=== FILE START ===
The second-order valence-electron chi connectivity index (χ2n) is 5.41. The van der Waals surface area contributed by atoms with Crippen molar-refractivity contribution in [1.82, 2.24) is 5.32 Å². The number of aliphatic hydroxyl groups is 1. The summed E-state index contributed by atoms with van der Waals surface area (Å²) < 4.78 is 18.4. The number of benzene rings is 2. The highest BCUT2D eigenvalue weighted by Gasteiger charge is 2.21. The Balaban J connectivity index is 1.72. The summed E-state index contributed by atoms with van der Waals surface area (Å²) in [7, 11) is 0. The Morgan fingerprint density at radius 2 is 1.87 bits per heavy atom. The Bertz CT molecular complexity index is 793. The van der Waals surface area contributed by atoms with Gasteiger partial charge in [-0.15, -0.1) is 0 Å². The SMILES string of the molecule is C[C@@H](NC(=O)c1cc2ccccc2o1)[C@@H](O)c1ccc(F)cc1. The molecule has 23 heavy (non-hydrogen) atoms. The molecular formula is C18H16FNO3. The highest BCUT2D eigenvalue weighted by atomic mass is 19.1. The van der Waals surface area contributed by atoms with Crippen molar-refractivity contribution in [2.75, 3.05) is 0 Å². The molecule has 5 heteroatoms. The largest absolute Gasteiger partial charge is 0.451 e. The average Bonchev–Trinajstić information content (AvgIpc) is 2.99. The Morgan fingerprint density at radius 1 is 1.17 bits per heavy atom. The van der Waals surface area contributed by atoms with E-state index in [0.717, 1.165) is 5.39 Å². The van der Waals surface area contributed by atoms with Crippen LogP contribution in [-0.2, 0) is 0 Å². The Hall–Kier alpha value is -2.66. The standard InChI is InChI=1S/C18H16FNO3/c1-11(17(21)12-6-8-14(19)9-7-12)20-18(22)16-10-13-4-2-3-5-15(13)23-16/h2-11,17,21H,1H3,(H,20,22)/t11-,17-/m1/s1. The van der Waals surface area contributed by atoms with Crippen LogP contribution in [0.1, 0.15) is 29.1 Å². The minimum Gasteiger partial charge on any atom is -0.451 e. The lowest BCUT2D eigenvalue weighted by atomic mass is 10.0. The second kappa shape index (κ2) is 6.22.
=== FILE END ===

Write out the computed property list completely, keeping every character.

The second-order valence-electron chi connectivity index (χ2n) is 5.41. The van der Waals surface area contributed by atoms with Crippen molar-refractivity contribution in [1.82, 2.24) is 5.32 Å². The number of aliphatic hydroxyl groups is 1. The summed E-state index contributed by atoms with van der Waals surface area (Å²) < 4.78 is 18.4. The number of benzene rings is 2. The highest BCUT2D eigenvalue weighted by Gasteiger charge is 2.21. The Balaban J connectivity index is 1.72. The summed E-state index contributed by atoms with van der Waals surface area (Å²) in [7, 11) is 0. The Morgan fingerprint density at radius 2 is 1.87 bits per heavy atom. The Bertz CT molecular complexity index is 793. The van der Waals surface area contributed by atoms with Gasteiger partial charge in [-0.15, -0.1) is 0 Å². The SMILES string of the molecule is C[C@@H](NC(=O)c1cc2ccccc2o1)[C@@H](O)c1ccc(F)cc1. The molecule has 23 heavy (non-hydrogen) atoms. The molecular formula is C18H16FNO3. The highest BCUT2D eigenvalue weighted by atomic mass is 19.1. The van der Waals surface area contributed by atoms with Crippen molar-refractivity contribution in [2.75, 3.05) is 0 Å². The molecule has 5 heteroatoms. The largest absolute Gasteiger partial charge is 0.451 e. The average Bonchev–Trinajstić information content (AvgIpc) is 2.99. The Morgan fingerprint density at radius 1 is 1.17 bits per heavy atom. The van der Waals surface area contributed by atoms with E-state index in [0.717, 1.165) is 5.39 Å². The van der Waals surface area contributed by atoms with Crippen LogP contribution in [-0.2, 0) is 0 Å². The Hall–Kier alpha value is -2.66. The standard InChI is InChI=1S/C18H16FNO3/c1-11(17(21)12-6-8-14(19)9-7-12)20-18(22)16-10-13-4-2-3-5-15(13)23-16/h2-11,17,21H,1H3,(H,20,22)/t11-,17-/m1/s1. The van der Waals surface area contributed by atoms with Crippen LogP contribution in [0.1, 0.15) is 29.1 Å². The minimum Gasteiger partial charge on any atom is -0.451 e. The lowest BCUT2D eigenvalue weighted by atomic mass is 10.0. The second kappa shape index (κ2) is 6.22.